A new study has shown previously unseen details of an anthrax bacteriophage a virus that infects anthrax bacteria revealing for the first time how it infects its host, and providing an initial blueprint for how the phage might someday be modified into a tool for the detection and destruction of anthrax and other potential bioterror agents.
The bacteriophage, known as Bacillus anthracis spore-binding phage 8a (or SBP8a, for short), is too small to be seen with a conventional light microscope. To create a portrait of the virus, researchers employed cryo-electron tomography, using an electron microscope to image a flash-frozen sample from many different viewing angles. With the help of computers, the scientists then recombined these views to produce three-dimensional renderings of the phage.
One of the surprising initial results was that the samples imaged contained SBP8a in four distinctly different configurations. While all four states are generally similar, with globular "heads" and linear "tails," significant differences can be seen that the researchers believe correspond to different steps in the viral infection process.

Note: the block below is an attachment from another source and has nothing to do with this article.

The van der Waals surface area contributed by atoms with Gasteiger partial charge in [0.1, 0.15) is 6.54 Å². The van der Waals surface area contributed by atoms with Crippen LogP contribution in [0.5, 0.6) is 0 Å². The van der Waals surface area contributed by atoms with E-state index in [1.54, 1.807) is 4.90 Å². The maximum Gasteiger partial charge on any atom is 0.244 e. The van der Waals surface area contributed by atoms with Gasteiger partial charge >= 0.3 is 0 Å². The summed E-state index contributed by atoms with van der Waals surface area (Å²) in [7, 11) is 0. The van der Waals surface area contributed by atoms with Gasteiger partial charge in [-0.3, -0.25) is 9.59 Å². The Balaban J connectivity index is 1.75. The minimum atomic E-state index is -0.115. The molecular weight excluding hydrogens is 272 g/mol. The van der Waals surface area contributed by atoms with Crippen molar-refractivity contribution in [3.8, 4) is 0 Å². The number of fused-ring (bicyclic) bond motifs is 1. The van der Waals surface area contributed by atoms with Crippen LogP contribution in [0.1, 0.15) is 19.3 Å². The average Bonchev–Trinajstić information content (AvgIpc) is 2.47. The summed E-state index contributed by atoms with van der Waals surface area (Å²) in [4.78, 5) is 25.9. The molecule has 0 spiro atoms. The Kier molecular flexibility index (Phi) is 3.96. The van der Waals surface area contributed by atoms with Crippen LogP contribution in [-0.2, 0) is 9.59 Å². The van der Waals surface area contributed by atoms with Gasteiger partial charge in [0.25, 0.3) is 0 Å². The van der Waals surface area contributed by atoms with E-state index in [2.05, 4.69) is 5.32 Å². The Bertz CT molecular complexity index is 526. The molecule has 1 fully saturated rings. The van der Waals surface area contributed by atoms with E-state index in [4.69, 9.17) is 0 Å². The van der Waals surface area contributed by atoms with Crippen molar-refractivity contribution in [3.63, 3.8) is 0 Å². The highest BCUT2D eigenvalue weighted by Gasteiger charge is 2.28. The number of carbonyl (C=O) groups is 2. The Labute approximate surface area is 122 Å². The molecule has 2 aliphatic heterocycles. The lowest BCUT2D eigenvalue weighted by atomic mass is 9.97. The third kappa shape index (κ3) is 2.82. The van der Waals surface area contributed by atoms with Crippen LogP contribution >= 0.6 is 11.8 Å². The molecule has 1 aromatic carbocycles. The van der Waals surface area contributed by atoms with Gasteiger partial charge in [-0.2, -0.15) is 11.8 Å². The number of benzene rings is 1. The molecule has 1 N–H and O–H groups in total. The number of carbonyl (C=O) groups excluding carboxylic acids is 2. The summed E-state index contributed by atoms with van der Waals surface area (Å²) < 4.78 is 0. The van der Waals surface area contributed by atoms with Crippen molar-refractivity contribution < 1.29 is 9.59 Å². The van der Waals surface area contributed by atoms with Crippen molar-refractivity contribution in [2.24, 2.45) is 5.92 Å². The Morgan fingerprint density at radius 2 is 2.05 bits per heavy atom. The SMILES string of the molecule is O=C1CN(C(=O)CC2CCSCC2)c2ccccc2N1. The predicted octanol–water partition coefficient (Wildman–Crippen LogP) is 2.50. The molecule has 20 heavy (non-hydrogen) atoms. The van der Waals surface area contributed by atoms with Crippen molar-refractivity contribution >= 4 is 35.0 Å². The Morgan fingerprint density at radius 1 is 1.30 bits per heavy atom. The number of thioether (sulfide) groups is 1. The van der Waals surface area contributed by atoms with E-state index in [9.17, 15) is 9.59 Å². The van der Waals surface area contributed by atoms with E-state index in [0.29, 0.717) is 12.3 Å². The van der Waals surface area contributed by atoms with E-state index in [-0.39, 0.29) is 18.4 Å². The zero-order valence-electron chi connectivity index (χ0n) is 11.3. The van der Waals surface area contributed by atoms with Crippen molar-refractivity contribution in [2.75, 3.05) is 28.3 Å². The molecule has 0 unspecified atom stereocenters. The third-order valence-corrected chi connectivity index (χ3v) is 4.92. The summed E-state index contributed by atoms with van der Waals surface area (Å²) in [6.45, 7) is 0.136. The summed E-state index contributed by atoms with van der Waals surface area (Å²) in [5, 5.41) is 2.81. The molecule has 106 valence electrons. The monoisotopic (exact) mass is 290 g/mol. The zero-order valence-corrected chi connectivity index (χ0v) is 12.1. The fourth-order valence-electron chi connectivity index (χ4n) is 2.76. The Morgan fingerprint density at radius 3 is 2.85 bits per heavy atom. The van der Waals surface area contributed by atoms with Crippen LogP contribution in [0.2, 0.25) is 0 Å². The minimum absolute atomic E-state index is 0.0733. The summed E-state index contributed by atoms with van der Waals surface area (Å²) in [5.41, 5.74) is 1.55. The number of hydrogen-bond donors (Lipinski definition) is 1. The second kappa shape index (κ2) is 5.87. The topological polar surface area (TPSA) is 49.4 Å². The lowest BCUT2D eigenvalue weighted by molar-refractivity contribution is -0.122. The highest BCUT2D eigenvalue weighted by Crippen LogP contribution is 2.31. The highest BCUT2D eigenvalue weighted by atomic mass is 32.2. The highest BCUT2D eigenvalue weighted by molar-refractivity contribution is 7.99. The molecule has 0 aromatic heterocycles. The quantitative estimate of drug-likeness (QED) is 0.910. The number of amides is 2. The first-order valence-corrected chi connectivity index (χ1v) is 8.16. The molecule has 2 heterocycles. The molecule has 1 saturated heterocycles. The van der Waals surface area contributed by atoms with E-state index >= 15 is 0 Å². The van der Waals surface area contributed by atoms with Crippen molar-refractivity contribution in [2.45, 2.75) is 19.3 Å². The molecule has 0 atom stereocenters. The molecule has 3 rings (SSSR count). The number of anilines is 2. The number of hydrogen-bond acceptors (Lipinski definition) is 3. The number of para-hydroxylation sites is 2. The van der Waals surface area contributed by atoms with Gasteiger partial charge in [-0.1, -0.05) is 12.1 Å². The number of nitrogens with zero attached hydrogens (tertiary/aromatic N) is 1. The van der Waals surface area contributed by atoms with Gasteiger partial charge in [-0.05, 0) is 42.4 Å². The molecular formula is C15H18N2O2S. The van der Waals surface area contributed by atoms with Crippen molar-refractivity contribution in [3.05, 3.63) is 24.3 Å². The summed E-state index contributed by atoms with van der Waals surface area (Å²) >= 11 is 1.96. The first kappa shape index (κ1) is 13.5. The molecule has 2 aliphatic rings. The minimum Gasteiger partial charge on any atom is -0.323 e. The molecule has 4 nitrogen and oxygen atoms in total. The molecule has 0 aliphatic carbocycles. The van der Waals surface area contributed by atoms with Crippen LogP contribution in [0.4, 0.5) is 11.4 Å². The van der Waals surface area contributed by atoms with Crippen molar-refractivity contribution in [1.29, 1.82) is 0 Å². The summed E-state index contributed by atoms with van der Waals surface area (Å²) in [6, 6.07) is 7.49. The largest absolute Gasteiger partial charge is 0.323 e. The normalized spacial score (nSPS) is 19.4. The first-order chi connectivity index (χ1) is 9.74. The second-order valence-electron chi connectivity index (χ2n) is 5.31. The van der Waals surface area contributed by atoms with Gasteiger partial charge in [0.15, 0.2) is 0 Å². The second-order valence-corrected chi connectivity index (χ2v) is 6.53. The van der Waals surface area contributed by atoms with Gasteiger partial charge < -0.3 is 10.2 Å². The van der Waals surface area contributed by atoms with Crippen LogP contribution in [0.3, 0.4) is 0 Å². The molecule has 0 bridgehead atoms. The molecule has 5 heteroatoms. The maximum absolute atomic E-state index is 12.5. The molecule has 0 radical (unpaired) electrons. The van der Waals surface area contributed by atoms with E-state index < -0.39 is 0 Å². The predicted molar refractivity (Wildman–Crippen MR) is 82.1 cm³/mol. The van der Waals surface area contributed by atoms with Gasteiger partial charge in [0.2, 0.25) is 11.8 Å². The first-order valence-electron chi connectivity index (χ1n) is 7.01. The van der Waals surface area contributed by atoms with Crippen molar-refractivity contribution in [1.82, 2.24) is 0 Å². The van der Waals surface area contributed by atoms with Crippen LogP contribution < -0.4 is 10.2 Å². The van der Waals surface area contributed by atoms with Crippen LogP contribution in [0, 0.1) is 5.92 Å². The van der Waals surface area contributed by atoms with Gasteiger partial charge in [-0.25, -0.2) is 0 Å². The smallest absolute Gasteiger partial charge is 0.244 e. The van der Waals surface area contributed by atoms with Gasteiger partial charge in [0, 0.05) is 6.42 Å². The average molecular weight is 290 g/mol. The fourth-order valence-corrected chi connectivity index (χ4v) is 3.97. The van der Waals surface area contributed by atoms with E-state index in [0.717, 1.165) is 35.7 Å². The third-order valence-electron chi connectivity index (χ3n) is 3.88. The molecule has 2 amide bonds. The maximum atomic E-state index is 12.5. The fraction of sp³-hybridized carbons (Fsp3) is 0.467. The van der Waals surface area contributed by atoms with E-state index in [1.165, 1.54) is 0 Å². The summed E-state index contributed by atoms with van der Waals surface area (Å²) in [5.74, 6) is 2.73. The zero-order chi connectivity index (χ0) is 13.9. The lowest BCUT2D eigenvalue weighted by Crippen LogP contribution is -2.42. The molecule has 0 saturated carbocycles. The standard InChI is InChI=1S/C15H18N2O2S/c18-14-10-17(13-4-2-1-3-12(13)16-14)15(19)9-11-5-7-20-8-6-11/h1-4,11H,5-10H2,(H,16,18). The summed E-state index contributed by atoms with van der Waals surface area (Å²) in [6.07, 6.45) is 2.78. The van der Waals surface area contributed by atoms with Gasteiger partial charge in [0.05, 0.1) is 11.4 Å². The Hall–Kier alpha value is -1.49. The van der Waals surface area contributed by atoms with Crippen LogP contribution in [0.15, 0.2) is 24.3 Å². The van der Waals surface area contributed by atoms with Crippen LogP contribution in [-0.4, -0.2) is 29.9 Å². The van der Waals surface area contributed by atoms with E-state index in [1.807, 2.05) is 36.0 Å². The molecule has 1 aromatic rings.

"The images we made from these four major populations clearly show in three dimensions exactly how these remarkable nanodevices are able to penetrate the anthrax cell, release their DNA from the bacteriophage's head and ultimately control its flow through the phage tail and into the cell," said University of Texas Medical Branch at Galveston assistant professor Marc Morais, senior author of a paper on the study now online in Virology.
Each of SBP8a's different states is marked by four key substructures: a hockey-puck-shaped "baseplate" at the opposite end of the tail from the head; a hollow tube running from the head to the baseplate; a sheath formed by six strands that wind around the hollow tube; and SBP8a's neck, which lies at the intersection of the bacteriophage's tail and its DNA-con
|Contact: Kristen Hensley|
University of Texas Medical Branch at Galveston